Deduction of Freedom vs Deduction of Experience in Kant’s Metaphysics :: IKBFU's united scientific journal editorial office

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The supreme embodiment of reason is science
Ivan P. Pavlov

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Deduction of Freedom vs Deduction of Experience in Kant’s Metaphysics

Keywordsmetaphysics, transcendental deduction, pure concepts of understanding, freedom, moral law
ArticleDownload
AuthorSemyonov, V. E.
Pages55-80
DOI10.5922/0207-6918-2019-1-3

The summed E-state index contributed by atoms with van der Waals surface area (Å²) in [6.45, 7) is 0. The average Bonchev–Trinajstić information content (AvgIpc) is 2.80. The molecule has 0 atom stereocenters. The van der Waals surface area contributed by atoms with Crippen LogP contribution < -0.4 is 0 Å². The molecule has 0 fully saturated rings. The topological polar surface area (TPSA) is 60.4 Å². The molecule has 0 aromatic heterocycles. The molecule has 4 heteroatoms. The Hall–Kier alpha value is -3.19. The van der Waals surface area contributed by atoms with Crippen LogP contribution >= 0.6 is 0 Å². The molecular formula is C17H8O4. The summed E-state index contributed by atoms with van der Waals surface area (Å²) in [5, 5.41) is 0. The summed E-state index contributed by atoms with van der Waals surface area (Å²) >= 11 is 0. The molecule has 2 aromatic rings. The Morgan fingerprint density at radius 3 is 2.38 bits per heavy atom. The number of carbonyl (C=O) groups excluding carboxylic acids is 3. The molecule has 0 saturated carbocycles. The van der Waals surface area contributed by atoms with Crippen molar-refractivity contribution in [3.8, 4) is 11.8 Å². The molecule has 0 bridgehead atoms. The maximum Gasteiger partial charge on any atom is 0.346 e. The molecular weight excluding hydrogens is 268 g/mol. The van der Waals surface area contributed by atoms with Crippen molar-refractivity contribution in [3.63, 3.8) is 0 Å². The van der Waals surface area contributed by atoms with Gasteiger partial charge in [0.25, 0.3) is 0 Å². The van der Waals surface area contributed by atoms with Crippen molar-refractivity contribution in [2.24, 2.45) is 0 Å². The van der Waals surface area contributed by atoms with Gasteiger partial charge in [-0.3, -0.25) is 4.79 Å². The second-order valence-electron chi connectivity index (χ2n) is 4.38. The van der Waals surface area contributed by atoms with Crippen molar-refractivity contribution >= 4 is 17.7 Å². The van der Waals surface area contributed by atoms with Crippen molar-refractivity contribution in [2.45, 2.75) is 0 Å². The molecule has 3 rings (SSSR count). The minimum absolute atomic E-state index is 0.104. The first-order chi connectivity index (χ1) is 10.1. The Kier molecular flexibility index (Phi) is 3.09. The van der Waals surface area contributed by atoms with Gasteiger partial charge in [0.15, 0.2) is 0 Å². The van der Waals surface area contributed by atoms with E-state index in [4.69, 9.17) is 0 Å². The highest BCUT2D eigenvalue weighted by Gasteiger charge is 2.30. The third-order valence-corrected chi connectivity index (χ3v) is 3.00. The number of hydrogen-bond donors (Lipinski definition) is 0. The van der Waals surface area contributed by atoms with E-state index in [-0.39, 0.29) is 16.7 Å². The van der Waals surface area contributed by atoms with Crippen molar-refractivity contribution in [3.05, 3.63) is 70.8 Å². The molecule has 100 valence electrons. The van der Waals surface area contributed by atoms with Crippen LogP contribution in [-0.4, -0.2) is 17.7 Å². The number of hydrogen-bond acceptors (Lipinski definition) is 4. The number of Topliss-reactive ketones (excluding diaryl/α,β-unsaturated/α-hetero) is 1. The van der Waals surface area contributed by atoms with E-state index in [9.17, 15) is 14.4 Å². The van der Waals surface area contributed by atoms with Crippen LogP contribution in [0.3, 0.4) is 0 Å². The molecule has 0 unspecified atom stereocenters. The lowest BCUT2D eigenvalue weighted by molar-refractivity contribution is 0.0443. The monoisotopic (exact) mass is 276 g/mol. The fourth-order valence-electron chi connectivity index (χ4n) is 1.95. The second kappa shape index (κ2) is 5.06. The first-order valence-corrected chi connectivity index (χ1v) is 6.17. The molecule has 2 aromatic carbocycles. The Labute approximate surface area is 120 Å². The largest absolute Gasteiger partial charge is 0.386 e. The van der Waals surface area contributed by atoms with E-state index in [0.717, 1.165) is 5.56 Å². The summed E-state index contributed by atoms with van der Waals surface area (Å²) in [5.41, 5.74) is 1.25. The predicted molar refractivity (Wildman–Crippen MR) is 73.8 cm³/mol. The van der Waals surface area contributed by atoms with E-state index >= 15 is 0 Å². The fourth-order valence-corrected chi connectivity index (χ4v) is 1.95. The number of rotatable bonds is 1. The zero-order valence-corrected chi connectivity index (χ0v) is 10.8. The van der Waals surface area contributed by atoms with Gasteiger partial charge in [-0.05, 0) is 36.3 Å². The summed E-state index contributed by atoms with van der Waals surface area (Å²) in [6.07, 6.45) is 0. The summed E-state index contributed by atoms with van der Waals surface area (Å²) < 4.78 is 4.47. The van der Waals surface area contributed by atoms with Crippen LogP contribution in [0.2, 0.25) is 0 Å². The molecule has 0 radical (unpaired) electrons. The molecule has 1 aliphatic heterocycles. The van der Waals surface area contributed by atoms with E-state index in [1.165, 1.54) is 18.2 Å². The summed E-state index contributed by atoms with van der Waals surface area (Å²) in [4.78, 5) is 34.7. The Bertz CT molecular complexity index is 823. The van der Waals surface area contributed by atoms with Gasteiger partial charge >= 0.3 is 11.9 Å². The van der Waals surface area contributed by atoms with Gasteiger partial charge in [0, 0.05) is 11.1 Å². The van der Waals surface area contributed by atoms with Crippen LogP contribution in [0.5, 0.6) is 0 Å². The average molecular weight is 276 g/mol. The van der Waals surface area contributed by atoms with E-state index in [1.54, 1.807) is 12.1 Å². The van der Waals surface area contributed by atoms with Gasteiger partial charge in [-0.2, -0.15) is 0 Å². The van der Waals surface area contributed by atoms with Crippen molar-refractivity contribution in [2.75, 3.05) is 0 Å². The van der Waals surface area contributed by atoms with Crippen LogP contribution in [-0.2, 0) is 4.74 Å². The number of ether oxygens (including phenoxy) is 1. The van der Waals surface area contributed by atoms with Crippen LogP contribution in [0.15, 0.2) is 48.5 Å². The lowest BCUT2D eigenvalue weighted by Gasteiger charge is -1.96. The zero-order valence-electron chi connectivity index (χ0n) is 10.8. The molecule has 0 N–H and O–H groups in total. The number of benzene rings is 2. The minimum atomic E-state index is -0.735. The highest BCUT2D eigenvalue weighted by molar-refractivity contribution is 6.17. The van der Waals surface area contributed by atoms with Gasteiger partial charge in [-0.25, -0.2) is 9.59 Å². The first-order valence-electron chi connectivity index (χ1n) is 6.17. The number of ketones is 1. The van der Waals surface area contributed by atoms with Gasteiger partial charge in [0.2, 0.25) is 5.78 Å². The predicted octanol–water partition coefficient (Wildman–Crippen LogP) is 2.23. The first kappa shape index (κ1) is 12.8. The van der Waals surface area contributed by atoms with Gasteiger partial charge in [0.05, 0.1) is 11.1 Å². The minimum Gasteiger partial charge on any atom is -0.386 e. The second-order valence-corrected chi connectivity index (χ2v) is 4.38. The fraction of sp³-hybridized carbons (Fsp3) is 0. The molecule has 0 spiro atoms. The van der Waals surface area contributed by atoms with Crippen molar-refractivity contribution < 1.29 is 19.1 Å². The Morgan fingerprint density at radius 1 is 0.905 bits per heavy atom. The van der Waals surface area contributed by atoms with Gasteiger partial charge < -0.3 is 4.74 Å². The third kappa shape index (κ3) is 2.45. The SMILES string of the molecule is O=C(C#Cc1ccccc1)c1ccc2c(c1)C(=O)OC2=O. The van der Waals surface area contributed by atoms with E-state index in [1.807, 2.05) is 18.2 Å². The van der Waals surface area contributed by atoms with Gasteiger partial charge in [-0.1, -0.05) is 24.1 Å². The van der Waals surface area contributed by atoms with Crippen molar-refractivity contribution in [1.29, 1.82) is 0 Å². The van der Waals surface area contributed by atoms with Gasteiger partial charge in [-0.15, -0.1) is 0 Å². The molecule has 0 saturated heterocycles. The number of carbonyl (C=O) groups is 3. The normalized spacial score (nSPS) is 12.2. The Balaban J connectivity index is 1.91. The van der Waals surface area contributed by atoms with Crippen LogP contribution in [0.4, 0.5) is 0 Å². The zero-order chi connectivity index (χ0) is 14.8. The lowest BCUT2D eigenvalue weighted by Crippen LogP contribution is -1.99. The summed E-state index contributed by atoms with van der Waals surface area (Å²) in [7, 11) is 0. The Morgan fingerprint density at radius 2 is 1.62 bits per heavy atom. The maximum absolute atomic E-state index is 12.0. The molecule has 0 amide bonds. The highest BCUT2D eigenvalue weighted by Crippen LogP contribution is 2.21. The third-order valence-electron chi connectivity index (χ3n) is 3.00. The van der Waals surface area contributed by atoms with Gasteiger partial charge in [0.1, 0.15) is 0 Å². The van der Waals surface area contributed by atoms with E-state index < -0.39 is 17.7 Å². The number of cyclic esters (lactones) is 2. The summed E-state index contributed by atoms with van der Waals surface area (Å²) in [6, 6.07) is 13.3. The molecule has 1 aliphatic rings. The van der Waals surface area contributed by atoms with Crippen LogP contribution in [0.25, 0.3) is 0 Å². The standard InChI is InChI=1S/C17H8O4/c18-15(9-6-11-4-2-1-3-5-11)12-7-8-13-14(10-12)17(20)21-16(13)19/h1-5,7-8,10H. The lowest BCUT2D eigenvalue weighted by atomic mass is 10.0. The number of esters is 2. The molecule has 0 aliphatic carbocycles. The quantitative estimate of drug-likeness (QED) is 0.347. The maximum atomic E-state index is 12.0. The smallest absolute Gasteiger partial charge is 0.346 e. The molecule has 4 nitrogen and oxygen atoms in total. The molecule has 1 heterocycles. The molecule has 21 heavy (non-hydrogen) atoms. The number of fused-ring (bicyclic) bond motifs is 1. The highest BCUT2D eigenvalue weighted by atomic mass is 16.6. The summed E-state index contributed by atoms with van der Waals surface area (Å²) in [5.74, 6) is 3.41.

Abstract (summary) My aim is to demonstrate the specificities and differences between transcendental deduction of concepts and deduction of the fundamental principles of pure practical reason in Kant’s metaphysics. First of all it is necessary to examine Kant’s attitude to the metaphysics of his time and the problem of its new justification. Kant in his philosophy explicated not only the theoretical world of cognition, but also the practical world of freedom. Accordingly, the fundamental means of proving metaphysics’ claims are the deduction of pure concepts of understanding (deduction of experience) and the deduction of the principles of pure practical reason (deduction of freedom). The underlying premises of the Kantian project of reviving metaphysics, “the Copernican Turn”, the critical methods and basic principles of transcendental (formal) idealism also provide the methodological basis of transcendental deduction, a new method of proving the claims of metaphysics in various spheres of human being. Proceeding from the above, I analyse the essence, structure and the peculiarities as well as the differences between the deduction of experience and the deduction of freedom. I single out the following features of the two types of deduction. First, theoretical use of reason is aimed at objects while practical reason is aimed at noumena, the foundations of will and freedom. Second, the transcendental deduction of space and time, as well as the deduction of categories, is preceded by transcendental reduction, which is absent in the deduction of freedom. Third, Kant orients the methodological movement of deductions in opposite directions. Theoretical deduction proceeds from pure forms of sensible intuition to concepts of understanding and thence to fundamental principles. Practical deduction proceeds from a priori principles to the concepts of the metaphysics of morals and thence to moral feelings. Fourth, deduction in the theoretical sphere forbids speculative reason to go beyond experience. Practical deduction has pointed to the intelligible world and has proved its “legitimacy”.
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